William Henderson still rattles off the names like they’re members of his own family.

“Adam Timmerman, Brian Williams, Darius Holland, Antonio Freeman, Craig Newsome, and myself, and Travis Jervey, … I can’t help but be proud of it,” Henderson said.

He was listing, of course, the Packers’ 1995 draft class, considered perhaps the best of former general manager Ron Wolf’s tenure and one of the top handful of drafts in team history.

Henderson was the second of four picks made by Wolf in the third round that year. On Saturday, he’ll become the second player from that group, along with Freeman, to be inducted into the Packers Hall of Fame.

“Ron trusted us,” Henderson said of that ’95 class, which played a huge part in the Packers winning Super Bowl XXXI. “We wanted to make the position coaches who went out there and put their reputations on the line with us … we wanted to make them correct.”

Henderson did that the old-fashioned way, of course, with hard work and selfless play. A bruising fullback with soft, reliable hands and a team-first attitude the organization and its fans embraced, Henderson toiled for 12 seasons in the backfield, fighting off numerous challengers for his job.

Despite the relative anonymity of the fullback position, Henderson did compile some statistics that stand out. In the 10-year span from 1996-2005, he averaged 30 receptions for 233 yards per year and caught 14 touchdown passes. He added five rushing TDs in that time, too.

Less remembered but more symbolic of his persona was Henderson’s prowess on special teams. Even as an established veteran, he remained one of the most productive blockers and tacklers on special teams.

He reached double digits in coverage tackles four straight years toward the end of his career (2002-05), when he said he often forced his way into the huddle when the coaches wanted to give him a breather.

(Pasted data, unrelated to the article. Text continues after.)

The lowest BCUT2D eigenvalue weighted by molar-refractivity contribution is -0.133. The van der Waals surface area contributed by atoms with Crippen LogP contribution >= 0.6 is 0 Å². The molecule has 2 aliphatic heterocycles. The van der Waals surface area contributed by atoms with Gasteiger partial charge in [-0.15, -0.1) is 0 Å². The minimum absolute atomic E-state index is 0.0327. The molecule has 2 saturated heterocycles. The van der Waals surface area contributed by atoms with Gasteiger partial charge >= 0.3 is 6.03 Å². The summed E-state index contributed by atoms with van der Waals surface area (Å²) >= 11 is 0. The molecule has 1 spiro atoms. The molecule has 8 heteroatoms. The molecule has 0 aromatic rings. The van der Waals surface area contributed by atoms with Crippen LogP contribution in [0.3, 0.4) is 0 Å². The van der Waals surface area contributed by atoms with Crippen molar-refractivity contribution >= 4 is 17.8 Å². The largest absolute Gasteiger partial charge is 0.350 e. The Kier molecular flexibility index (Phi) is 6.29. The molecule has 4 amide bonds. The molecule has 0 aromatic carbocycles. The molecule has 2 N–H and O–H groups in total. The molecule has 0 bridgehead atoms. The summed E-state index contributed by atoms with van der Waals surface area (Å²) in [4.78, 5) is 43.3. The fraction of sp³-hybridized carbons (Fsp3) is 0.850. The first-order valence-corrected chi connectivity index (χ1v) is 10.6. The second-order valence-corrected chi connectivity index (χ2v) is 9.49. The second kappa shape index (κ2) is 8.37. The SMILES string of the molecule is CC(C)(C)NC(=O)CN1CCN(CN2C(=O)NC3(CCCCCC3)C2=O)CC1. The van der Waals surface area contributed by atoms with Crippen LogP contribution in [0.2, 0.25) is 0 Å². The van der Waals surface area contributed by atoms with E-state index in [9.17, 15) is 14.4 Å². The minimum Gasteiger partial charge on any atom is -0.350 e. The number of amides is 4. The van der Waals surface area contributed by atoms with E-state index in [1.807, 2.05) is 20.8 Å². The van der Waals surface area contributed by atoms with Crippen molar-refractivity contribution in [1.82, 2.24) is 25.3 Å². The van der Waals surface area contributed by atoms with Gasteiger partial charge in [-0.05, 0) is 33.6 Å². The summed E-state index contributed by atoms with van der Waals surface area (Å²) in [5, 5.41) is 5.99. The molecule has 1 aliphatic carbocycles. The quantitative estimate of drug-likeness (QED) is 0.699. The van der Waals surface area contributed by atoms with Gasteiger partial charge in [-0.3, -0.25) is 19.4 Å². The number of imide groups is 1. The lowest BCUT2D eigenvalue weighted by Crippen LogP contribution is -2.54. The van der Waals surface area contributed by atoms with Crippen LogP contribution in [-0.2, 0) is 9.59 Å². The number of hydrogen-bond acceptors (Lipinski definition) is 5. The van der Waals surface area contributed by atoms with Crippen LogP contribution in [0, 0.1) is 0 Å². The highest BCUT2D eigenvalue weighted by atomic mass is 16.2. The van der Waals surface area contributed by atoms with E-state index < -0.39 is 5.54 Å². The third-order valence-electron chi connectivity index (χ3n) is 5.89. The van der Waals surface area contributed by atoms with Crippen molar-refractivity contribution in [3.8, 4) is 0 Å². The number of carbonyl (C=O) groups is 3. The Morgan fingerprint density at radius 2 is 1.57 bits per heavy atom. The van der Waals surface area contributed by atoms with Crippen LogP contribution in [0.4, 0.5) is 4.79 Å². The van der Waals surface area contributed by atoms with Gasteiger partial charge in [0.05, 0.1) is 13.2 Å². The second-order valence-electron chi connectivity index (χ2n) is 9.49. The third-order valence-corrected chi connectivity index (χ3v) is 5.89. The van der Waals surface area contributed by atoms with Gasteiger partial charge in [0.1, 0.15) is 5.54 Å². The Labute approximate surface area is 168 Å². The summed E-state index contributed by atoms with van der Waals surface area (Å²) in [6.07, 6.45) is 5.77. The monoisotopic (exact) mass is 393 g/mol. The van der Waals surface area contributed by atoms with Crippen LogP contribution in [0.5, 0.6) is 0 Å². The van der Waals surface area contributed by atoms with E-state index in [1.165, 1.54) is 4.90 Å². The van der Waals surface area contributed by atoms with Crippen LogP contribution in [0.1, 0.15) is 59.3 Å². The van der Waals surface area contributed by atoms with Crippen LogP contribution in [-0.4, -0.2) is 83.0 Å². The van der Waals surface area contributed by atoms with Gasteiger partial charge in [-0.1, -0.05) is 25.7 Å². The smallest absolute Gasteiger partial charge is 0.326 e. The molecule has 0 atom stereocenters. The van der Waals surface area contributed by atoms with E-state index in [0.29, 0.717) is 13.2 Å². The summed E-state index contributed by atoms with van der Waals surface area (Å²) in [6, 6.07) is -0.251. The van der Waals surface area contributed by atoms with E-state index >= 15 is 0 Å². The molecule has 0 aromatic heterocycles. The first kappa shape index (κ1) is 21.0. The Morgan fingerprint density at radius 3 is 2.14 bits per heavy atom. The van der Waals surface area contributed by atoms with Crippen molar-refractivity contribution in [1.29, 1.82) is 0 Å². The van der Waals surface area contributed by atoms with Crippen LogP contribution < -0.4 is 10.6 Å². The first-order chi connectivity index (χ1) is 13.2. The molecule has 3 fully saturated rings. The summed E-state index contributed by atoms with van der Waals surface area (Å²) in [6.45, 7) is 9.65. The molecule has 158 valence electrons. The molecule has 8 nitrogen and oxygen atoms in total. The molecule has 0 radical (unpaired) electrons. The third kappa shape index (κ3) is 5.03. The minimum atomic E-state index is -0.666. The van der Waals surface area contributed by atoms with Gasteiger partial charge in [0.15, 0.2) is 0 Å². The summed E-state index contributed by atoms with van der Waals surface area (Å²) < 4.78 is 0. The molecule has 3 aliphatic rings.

“There were times they tried to take me off the field because I was the only (active) fullback,” Henderson said. “They were trying to take care of the old guy, trying to preserve me for the full 16-game season, but I refused to let them take me off, because I knew I was worth more than the guys they were trying to substitute for me.”

Henderson felt the embodiment of a team victory for him came on Dec. 22, 2003, in Oakland, the night after quarterback Brett Favre’s father passed away.

“As a team player, that was one of my most memorable games,” he said. “We knew what was on the line. We knew the pressure on his shoulders. We knew he needed us, and we went out there with the intention he was not going to be denied.”

The catches Favre’s receivers made, the blocks linemen threw, the intensity with which the defense played … Henderson will never forget it.

Favre threw for 399 yards and four TDs, Ahman Green rushed for 127 yards and a score, and the Packers won going away, 41-7, to stay tied with Minnesota for first place in the NFC North.

“It was the first time ever I played in front of an Oakland Raiders crowd that by the end of the game was not chanting negatives toward the opposing team,” Henderson said. “Guys dressed in black and silver, Raider-esque masks in every way, were chanting, ‘Go Packers!’ because they understood the mission we were on.”

Freeman was the only member of the ’95 draft class still with Henderson and the Packers at that time. Fittingly, the two each caught a pass in that game.

Henderson’s reception that night was for just one yard, but he couldn’t have cared less.

“When I go back to Lambeau Field, I hope people still remember that I was all about team,” he said. “It wasn’t about me. I tried to be unselfish in the way I played. I played a position people don’t consider a glory position, and I played it to the best of my ability.”